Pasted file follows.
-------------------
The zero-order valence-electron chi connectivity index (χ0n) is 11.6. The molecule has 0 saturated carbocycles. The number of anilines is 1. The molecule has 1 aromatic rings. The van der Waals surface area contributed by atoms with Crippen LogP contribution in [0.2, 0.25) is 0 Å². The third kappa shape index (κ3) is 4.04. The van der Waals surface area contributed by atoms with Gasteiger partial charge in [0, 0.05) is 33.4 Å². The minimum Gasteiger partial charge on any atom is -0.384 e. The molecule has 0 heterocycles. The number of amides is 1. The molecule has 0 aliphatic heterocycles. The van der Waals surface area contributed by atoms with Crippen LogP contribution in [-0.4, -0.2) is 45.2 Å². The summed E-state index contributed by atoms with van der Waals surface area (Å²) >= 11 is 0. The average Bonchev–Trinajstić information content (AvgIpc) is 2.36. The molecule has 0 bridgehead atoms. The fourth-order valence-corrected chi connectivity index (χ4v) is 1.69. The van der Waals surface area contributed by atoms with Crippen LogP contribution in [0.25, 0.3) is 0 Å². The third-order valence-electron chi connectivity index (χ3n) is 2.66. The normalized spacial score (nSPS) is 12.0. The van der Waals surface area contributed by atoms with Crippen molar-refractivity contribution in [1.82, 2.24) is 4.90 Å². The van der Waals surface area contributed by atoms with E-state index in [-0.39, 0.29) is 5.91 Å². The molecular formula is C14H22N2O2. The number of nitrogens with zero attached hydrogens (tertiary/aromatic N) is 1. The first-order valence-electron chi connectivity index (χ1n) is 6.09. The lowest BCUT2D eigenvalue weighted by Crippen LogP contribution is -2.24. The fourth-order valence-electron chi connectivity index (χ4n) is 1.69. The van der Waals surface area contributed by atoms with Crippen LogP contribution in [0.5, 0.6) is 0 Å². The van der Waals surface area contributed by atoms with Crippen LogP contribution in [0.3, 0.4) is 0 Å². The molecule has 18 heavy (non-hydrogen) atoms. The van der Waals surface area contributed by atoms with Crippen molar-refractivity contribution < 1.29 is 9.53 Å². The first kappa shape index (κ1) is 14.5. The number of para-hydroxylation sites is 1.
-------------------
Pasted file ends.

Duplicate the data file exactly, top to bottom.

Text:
The zero-order valence-electron chi connectivity index (χ0n) is 11.6. The molecule has 0 saturated carbocycles. The number of anilines is 1. The molecule has 1 aromatic rings. The van der Waals surface area contributed by atoms with Crippen LogP contribution in [0.2, 0.25) is 0 Å². The third kappa shape index (κ3) is 4.04. The van der Waals surface area contributed by atoms with Gasteiger partial charge in [0, 0.05) is 33.4 Å². The minimum Gasteiger partial charge on any atom is -0.384 e. The molecule has 0 heterocycles. The number of amides is 1. The molecule has 0 aliphatic heterocycles. The van der Waals surface area contributed by atoms with Crippen LogP contribution in [-0.4, -0.2) is 45.2 Å². The summed E-state index contributed by atoms with van der Waals surface area (Å²) >= 11 is 0. The average Bonchev–Trinajstić information content (AvgIpc) is 2.36. The molecule has 0 bridgehead atoms. The fourth-order valence-corrected chi connectivity index (χ4v) is 1.69. The van der Waals surface area contributed by atoms with Crippen LogP contribution in [0.25, 0.3) is 0 Å². The third-order valence-electron chi connectivity index (χ3n) is 2.66. The normalized spacial score (nSPS) is 12.0. The van der Waals surface area contributed by atoms with Crippen molar-refractivity contribution in [1.82, 2.24) is 4.90 Å². The van der Waals surface area contributed by atoms with E-state index in [-0.39, 0.29) is 5.91 Å². The molecular formula is C14H22N2O2. The number of nitrogens with zero attached hydrogens (tertiary/aromatic N) is 1. The first-order valence-electron chi connectivity index (χ1n) is 6.09. The lowest BCUT2D eigenvalue weighted by Crippen LogP contribution is -2.24. The fourth-order valence-electron chi connectivity index (χ4n) is 1.69. The van der Waals surface area contributed by atoms with Crippen LogP contribution in [0.5, 0.6) is 0 Å². The van der Waals surface area contributed by atoms with Crippen LogP contribution in [0.3, 0.4) is 0 Å². The molecule has 18 heavy (non-hydrogen) atoms. The van der Waals surface area contributed by atoms with Crippen molar-refractivity contribution < 1.29 is 9.53 Å². The first kappa shape index (κ1) is 14.5. The number of para-hydroxylation sites is 1.